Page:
Next, remove a swab from its sealed pouch and place a couple of drops of Eclipse fluid on the pad. Starting at one side of the sensor glass gently but firmly wipe across the glass from one side to the other. Only lift the pad once you reach the far side. If you have a full-frame sensor camera and the pad isn't wide enough to cover in one pass, turn it over, wet it again with a couple of drops of Eclipse, and do a pass over the other half of the sensor, overlapping the first part slightly.
Use the blower to clean off any stray particles that may have floated in during cleaning, and close the shutter.


TestingThe only way to tell if your cleaning efforts have been effective is to take a test shot. Place a lens on the camera, turn off autofocus, and set the aperture to f/11 or f/16. Take a shot of a white card (the back of a print will do) with the exposure set to 2 stops over the camera's reading.
Plug the card into your computer and load the file into Photoshop. Working in JPG mode makes this a faster process than working in RAW mode. Go to 100% magnification (actual pixels) and examine the image. You will likely see a scary amount of dust. Don't be discouraged. The chances are that you'll rarely see these in real-world images. Only be concerned about the really big stuff. If that's still there, try the process over again.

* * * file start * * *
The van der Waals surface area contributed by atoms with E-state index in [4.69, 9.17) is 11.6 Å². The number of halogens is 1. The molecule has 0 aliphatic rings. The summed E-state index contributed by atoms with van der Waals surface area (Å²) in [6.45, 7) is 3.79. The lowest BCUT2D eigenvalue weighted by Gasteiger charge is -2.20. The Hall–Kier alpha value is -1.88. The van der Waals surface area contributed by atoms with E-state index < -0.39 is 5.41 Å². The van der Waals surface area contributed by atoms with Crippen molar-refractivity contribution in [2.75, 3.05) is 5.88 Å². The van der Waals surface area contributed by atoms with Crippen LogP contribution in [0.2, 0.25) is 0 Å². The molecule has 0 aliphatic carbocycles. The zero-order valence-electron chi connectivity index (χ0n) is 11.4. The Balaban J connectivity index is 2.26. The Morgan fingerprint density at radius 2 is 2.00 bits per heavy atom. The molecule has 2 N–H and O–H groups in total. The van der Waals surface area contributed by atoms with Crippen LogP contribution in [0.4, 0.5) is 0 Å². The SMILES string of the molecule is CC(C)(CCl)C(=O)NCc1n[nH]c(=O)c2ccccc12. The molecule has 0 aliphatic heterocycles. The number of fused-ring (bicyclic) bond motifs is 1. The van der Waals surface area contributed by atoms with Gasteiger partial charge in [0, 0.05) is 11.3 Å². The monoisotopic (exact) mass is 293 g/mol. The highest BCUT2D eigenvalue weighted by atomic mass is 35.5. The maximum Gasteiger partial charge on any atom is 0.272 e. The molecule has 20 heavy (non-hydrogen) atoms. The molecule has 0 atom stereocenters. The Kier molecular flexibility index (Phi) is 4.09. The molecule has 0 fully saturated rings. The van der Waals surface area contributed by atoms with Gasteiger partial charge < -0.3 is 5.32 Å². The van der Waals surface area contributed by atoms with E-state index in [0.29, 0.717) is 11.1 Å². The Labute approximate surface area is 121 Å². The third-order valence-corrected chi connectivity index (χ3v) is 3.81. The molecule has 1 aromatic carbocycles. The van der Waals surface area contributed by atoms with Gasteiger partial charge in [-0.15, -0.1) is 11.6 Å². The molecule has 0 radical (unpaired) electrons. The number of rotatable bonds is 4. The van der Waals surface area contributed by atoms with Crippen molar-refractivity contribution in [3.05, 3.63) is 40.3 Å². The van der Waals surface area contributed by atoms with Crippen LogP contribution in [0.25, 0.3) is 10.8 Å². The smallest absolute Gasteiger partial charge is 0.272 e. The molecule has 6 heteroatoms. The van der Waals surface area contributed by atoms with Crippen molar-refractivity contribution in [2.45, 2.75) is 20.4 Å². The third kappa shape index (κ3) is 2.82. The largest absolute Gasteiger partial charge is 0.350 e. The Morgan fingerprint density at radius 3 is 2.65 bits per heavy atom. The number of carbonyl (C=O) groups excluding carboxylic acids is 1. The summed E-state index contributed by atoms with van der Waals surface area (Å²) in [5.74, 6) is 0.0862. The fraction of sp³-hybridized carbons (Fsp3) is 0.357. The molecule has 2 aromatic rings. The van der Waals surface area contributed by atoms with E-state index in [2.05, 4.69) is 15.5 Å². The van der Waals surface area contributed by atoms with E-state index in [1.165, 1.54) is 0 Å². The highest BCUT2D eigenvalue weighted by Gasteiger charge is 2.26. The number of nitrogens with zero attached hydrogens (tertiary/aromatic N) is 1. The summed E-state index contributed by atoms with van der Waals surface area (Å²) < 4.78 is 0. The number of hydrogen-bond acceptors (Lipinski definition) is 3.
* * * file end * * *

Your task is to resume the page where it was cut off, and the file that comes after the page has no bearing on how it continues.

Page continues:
Try not to get too neurotic about this. My suggestion is that that you only clean the sensor when it gets really dirty. Cloning away minor dust blobs when they are visible only takes a few seconds in Photoshop. If your sensor gets really nasty consider sending it to the manufactruer's repair center for professional cleaning. Don't scrub!

How To Use Visual Focal Points To Enhance Your Photography

Articale by David Peterson

Visual focal points are everywhere in great photography and art. It’s impossible to produce outstanding images oneredapplewithout them. The funny thing about visual focal points is that you don’t even know they are there. They simply tie everything together and make you say “WOW.” But if you’re going to take your photography to the next level, you will want to know how to spot them and create them in your own work. Are you ready to know how?

Read more: How To Use Visual Focal Points To Enhance Your Photography

I will give a description of the package I go out with and which in my opinion are ideal. I also think I carry to much on my vehicle when setting out on a trip in an open vehicle to photograph.

Canon package.

Canon 1DMIII - This is a pro camera and gives me the shutter speed I need if the action happens.

To this I will attach my 300F 2.8 canon lens or my sigma 120-300 2.8

Canon 1DsMIII Full frame and excellent image quality. I will normally attach my 500F4 lens to this camera.

I will also normally take a 70-200 2.8 lens with as well as a 1.4 convertor and a 580ex flash with flash cord.

A canon 17-40 lens is also normally stowed in my bag for landscape shots.

 

Nikon pckage

Nikon D3 with my Nikon 200-400 lens which is very versatile. A 1.4 convertor sometimes is also attached.

Nikon D300 with a Nikon 70-200 2.8 lens

Nikon D700 with the 14-24 2.8 lens.

SB900 flash is also kept in the bag.

 

Additional items in my bag:

Small torch  - For night work

Spare CF cards

Spare batteries.